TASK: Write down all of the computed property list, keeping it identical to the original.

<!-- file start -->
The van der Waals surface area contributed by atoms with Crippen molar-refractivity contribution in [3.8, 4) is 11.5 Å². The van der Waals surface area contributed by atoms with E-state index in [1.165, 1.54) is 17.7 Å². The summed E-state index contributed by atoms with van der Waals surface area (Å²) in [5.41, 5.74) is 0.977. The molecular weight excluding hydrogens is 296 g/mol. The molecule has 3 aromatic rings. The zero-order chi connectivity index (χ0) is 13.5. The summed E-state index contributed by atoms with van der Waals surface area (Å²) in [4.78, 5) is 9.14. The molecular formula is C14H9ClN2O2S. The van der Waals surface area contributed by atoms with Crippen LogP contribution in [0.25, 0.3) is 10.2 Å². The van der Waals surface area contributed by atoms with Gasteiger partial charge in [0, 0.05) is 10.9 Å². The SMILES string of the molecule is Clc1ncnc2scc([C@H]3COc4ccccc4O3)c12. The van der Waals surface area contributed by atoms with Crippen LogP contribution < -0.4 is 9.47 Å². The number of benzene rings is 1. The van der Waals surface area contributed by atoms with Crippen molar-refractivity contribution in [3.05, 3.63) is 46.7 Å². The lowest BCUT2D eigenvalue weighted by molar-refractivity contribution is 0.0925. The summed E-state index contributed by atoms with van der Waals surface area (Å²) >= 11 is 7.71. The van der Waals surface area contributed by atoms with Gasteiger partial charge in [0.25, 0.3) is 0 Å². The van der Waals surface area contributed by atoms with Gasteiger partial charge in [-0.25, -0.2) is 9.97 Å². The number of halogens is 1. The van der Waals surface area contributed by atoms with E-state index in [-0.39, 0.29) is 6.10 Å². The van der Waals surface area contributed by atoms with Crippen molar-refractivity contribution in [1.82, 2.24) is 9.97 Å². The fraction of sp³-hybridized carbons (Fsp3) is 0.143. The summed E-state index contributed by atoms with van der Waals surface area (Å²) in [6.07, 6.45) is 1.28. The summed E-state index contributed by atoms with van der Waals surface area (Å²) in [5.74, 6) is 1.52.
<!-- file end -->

The van der Waals surface area contributed by atoms with Crippen molar-refractivity contribution in [3.8, 4) is 11.5 Å². The van der Waals surface area contributed by atoms with E-state index in [1.165, 1.54) is 17.7 Å². The summed E-state index contributed by atoms with van der Waals surface area (Å²) in [5.41, 5.74) is 0.977. The molecular weight excluding hydrogens is 296 g/mol. The molecule has 3 aromatic rings. The zero-order chi connectivity index (χ0) is 13.5. The summed E-state index contributed by atoms with van der Waals surface area (Å²) in [4.78, 5) is 9.14. The molecular formula is C14H9ClN2O2S. The van der Waals surface area contributed by atoms with Crippen LogP contribution in [0.25, 0.3) is 10.2 Å². The van der Waals surface area contributed by atoms with Gasteiger partial charge in [0, 0.05) is 10.9 Å². The SMILES string of the molecule is Clc1ncnc2scc([C@H]3COc4ccccc4O3)c12. The van der Waals surface area contributed by atoms with Crippen LogP contribution < -0.4 is 9.47 Å². The number of benzene rings is 1. The van der Waals surface area contributed by atoms with Crippen molar-refractivity contribution in [3.05, 3.63) is 46.7 Å². The lowest BCUT2D eigenvalue weighted by molar-refractivity contribution is 0.0925. The summed E-state index contributed by atoms with van der Waals surface area (Å²) >= 11 is 7.71. The van der Waals surface area contributed by atoms with Gasteiger partial charge in [0.25, 0.3) is 0 Å². The van der Waals surface area contributed by atoms with Gasteiger partial charge in [-0.25, -0.2) is 9.97 Å². The number of halogens is 1. The van der Waals surface area contributed by atoms with E-state index in [-0.39, 0.29) is 6.10 Å². The van der Waals surface area contributed by atoms with Crippen molar-refractivity contribution in [1.82, 2.24) is 9.97 Å². The fraction of sp³-hybridized carbons (Fsp3) is 0.143. The summed E-state index contributed by atoms with van der Waals surface area (Å²) in [6.07, 6.45) is 1.28. The summed E-state index contributed by atoms with van der Waals surface area (Å²) in [5.74, 6) is 1.52.